The Last Airbender
PG, 95min., 2010
Cast: Dev Patel, Noah Ringer, Jackson Rathbone, Aasif Mandi, Nicola Peltz, and Cliff Curtis
Directed by M. Night Shyamalan
Screenplay M. Night Shyamalan based upon the Nickelodeon Animated series “Avatar: The Last Airbender”

The Last Airbender is a good looking and expensive summer movie that is brought down to miserable lows due to shoddy storytelling, hollow Nickelodeon-type acting, and the ever-annoying 3D transfer.

To describe this story would take an entire 3,000-word review involving alternative universes with eastern religious symbols and age-old rivalries. For those that know the Nickelodeon show, they probability know the backstory and all the little pieces about wind, water, fire, and earth put together, for those like myself, we are given the age old hero's quest to finding himself story.


A boy named Aang (newcomer Noah Ringer) has to master the four elements of wind, water, fire, and earth in order to stop the so-called Fire Nation lead by Lord Ozai (the always reliable actor of many film ethnicities Cliff Curtis) along with his disgraced son Zurko (Dev Patel, losing all credibility from Slumdog Millionaire) to capture and enslave the rest of their element playing world. Aang is helped along in his journey by a brother and sister (Jackson Rathbone and Nicola Peltz) to obtain these elemental powers and the rest of the movie is just a bunch of flat action sequences involving CGI battles between the two groups.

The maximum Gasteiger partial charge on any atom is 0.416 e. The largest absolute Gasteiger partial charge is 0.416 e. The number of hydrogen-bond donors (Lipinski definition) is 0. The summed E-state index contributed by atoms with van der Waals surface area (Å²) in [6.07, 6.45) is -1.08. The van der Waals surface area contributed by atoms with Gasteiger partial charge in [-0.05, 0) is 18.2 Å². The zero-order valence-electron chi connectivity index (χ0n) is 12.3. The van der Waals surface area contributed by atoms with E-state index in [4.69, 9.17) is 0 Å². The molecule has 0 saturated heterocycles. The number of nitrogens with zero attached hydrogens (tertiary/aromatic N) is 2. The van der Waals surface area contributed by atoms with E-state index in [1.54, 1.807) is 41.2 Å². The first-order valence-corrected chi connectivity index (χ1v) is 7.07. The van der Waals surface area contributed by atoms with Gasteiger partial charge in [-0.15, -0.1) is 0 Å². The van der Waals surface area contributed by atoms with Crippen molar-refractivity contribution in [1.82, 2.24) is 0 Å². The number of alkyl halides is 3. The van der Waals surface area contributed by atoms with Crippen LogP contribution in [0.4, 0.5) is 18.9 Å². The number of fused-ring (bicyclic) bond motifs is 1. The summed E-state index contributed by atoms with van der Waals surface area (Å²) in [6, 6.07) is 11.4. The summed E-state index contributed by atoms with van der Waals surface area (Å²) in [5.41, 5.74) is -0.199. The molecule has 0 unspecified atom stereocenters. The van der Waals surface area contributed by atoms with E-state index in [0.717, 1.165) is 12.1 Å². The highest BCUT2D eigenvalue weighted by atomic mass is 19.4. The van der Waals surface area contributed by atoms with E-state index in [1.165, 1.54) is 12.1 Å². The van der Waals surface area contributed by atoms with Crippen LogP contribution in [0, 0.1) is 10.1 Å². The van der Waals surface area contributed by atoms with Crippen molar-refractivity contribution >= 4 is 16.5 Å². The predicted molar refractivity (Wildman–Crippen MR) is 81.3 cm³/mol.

Director M. Night Shyamalan brings the certification of authenticity that he has put the nail in the coffin with being the once promising storyteller of The Sixth Sense and Unbreakable. The direction he takes by staging action scenes with very little energy, scenes of dialogue with long-winded close-ups, and acting that would even be considered bad even for the Syfy channel. It seems that Shyamalan was asleep on the job, letting an expensive set design and costume crew do all of the work for him.

This is all before the studio decided to put this movie into the ever growing and now eye-aching trend of 3D, because we all know 3D can save a movie.

Nothing's engaging, and the climatic battles of water waves and fireballs coming at you are mediocre at best. This has given film critics more reason to shout out about the studio trappings to make money off this hack piece of children's storytelling.

As the film industry tends to dumb down the ethnic origin story, this movie, along with last month's epic disaster Prince of Persia, take the gentrification movie cake. They give us these hollow big-eyed deer in the headlights actors to wander around on expensive CGI sets that have no significant meaning to them. When will the studios learn to give these stories over to the right people for the part and not white wash them out.

Grade: C